A skilled young hockey prospect hoping to attract the attention of professional scouts is pressured to show that he can fight if challenged during his stay in a Canadian minor hockey town. ... See full summary »
A modern Cinderella in Paris: While the plain Kelly Carter jobs as a gadrobiere for the famous fashion designer Francesco, she dreams of designing shoes for him. However she can't win his ... See full summary »
A recently orphaned millionairess, Olivia, really hates her scheming step-father. Olivia finds love with a young yacht racing captain, Tim, who isn't completely truthful with her. When the ... See full summary »
John Parr performs in the music video "St. Elmo's Fire (Man in Motion)" from the original motion picture soundtrack to the film St. Elmo's Fire (1985) recorded for Atlantic Records. John ... See full summary »
Michael, a wimpy young executive, is about to get pulverized by a jealous boyfriend in a bar when a handsome, mysterious stranger steps in--and then disappears. Later that night, while ... See full summary »
Called up for jury duty, Richard Dice finds his first crush and only real, but unrequited love, on trial for murder. Richard desperately tries to prove Mollys innocence while untangling a ... See full summary »
The Go-Go's perform in the music video for the song "Turn to You" from their album "Talk Show" recorded for I.R.S. Records. Belinda Carlisle and several members of the band are dressed in ... See full summary »
The Go-Go's were all ready for prime time until the proverbial plug was pulled...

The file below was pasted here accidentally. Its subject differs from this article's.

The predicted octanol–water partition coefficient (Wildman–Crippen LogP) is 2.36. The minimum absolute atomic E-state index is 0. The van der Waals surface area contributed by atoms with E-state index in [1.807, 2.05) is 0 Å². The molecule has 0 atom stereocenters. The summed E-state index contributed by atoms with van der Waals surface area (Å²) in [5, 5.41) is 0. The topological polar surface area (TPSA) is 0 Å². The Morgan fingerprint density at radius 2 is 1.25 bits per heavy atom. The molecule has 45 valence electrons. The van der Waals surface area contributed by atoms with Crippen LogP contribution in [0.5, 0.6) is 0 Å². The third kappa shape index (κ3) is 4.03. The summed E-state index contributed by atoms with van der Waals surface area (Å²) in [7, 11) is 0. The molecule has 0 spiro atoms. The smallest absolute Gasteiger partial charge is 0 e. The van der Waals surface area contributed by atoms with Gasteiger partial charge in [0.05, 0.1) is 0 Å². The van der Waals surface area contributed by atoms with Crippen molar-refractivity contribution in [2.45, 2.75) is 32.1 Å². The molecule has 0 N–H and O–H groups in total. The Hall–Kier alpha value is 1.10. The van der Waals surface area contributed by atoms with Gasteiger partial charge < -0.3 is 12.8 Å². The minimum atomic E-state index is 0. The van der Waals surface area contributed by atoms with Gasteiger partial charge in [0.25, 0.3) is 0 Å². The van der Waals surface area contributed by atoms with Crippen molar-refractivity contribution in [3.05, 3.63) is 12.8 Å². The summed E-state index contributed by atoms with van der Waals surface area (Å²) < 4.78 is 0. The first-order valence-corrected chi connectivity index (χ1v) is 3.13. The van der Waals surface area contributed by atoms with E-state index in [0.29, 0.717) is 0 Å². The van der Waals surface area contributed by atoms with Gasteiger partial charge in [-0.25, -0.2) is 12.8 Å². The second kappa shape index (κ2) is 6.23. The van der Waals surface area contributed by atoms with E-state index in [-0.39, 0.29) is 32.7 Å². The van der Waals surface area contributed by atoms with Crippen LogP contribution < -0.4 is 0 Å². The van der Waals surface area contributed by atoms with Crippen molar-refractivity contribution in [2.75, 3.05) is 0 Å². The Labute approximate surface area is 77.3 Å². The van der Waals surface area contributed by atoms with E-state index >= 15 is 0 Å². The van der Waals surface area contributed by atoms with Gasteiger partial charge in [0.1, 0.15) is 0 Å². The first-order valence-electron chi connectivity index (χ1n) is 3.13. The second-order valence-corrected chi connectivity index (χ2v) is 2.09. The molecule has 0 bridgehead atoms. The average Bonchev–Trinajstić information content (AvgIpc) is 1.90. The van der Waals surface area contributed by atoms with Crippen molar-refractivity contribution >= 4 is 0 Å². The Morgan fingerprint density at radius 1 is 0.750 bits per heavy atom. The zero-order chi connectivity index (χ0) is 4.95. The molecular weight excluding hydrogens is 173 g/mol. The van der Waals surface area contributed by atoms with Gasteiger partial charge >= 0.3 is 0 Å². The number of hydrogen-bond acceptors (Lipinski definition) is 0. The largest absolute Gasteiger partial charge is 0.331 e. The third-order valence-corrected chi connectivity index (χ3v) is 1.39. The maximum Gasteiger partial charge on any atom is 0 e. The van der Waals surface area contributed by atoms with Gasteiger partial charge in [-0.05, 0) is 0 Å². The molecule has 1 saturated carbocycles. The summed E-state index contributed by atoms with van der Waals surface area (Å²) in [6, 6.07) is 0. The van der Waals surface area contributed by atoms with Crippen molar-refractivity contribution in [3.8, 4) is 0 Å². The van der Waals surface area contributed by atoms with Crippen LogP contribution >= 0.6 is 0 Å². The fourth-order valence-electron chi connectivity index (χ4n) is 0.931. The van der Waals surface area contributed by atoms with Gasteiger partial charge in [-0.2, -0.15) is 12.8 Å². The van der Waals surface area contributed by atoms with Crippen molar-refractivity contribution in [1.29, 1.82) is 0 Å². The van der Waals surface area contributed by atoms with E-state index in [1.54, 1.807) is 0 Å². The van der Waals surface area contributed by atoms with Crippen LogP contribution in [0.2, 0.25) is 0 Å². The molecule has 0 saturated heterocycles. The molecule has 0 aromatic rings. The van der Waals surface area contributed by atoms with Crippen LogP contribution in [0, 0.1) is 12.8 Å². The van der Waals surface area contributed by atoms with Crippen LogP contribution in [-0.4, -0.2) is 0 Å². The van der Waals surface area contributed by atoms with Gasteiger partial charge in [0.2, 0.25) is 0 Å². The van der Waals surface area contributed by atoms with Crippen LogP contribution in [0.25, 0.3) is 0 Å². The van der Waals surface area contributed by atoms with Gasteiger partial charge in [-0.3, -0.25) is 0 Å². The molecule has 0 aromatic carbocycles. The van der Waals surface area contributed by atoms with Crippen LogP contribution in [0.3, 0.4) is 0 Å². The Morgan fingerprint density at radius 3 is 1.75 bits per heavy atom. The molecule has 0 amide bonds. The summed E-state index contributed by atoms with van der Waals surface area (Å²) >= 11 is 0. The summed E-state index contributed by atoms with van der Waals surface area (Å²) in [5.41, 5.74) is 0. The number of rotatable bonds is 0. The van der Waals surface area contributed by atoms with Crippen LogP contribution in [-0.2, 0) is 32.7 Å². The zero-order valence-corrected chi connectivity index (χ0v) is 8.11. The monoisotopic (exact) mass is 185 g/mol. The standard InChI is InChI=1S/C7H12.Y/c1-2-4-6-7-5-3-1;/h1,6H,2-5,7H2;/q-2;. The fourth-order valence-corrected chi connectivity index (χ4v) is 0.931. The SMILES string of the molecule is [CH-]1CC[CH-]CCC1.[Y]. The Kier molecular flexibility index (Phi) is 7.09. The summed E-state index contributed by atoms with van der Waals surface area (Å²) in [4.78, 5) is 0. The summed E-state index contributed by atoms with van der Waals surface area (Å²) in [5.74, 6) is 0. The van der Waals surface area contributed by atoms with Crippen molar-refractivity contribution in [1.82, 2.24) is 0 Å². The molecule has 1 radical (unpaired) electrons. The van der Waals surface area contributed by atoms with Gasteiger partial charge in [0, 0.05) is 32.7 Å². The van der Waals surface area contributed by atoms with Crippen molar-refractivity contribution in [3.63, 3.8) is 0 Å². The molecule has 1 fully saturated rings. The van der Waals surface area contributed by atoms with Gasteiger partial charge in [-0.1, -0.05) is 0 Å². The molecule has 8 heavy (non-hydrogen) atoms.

All-female band the Go-Go's hit the pop music scene in 1981 after first slugging it out in the punk clubs of L.A.'s late-'70s underground. After signing with I.R.S., the girls were cleaned up, sanitized and commercialized, but still nobody within their music company thought the band stood a chance. One look at their first music video, for "Our Lips Are Sealed", shows how short-sighted the men controlling the music biz of the 1980s really were. Lead vocalist Belinda Carlisle showed thrift-store style and pizazz right from the start, while lead guitarist Charlotte Caffey, guitarist and chief songwriter Jane Wiedlin, bassist Kathy Valentine, and nimble, tomboyish drummer Gina Schock each appeared to relish being in the spotlight. These pop-rock chicks weren't shy, and their earliest appearance in "Lips" (riding in a convertible and dancing in public fountain waters) will be instantly recognizable to anyone who grew up during MTV's infant stages. "We Got the Beat" was filmed live and is technically negligible, while "Vacation" from their second album showed off their musical prowess as well as a comedic side (feigning water-skiing in flouncy costumes). By this video, MTV was already starting to give the band the short shrift, and I don't ever remember the channel showing "Get Up and Go" (which mixes live action and appealing Claymation). "Head Over Heels", from the third album "Talk Show", is slicker even yet, proving the girls were adept at making New Wave mainstream. They have been groomed to a fare-thee-well, though their individual personalities still come through and they appear to get along well (though trouble was brewing behind the scenes). "Turn To You" has an interesting story concept--their only video to actually HAVE a story concept--with the girls dressed as male musicians on the stage and as country club lasses on the dance floor (with the exception of drummer Schock, who is dressed the opposite). Rob Lowe plays a ladies' man kissing up to Belinda, looking smashing in a teased platinum bouffant. The clip is nearly undone, however, by poor direction and muddy photography, and the next video, "Yes or No", is worse yet (presented as a home movie, with the band members camping for the camera). The Go-Go's splintered from there; Wiedlin left first, with Carlisle and Caffey officially calling it quits in May 1985. Counting some successful reunions over the past several years, I would say the band definitely reached their own personal prime time. This document to their early years is nostalgic and fun for fans, but a resurrection of this particular style of video-making seems unlikely in the face of today's high-tech productions and ultimate pandering to preteens. It suited the Go-Go's nicely at the time, but kids today might take one look at these clips and wonder what on earth their parents ever saw in them. Hopefully, the music itself will endure.
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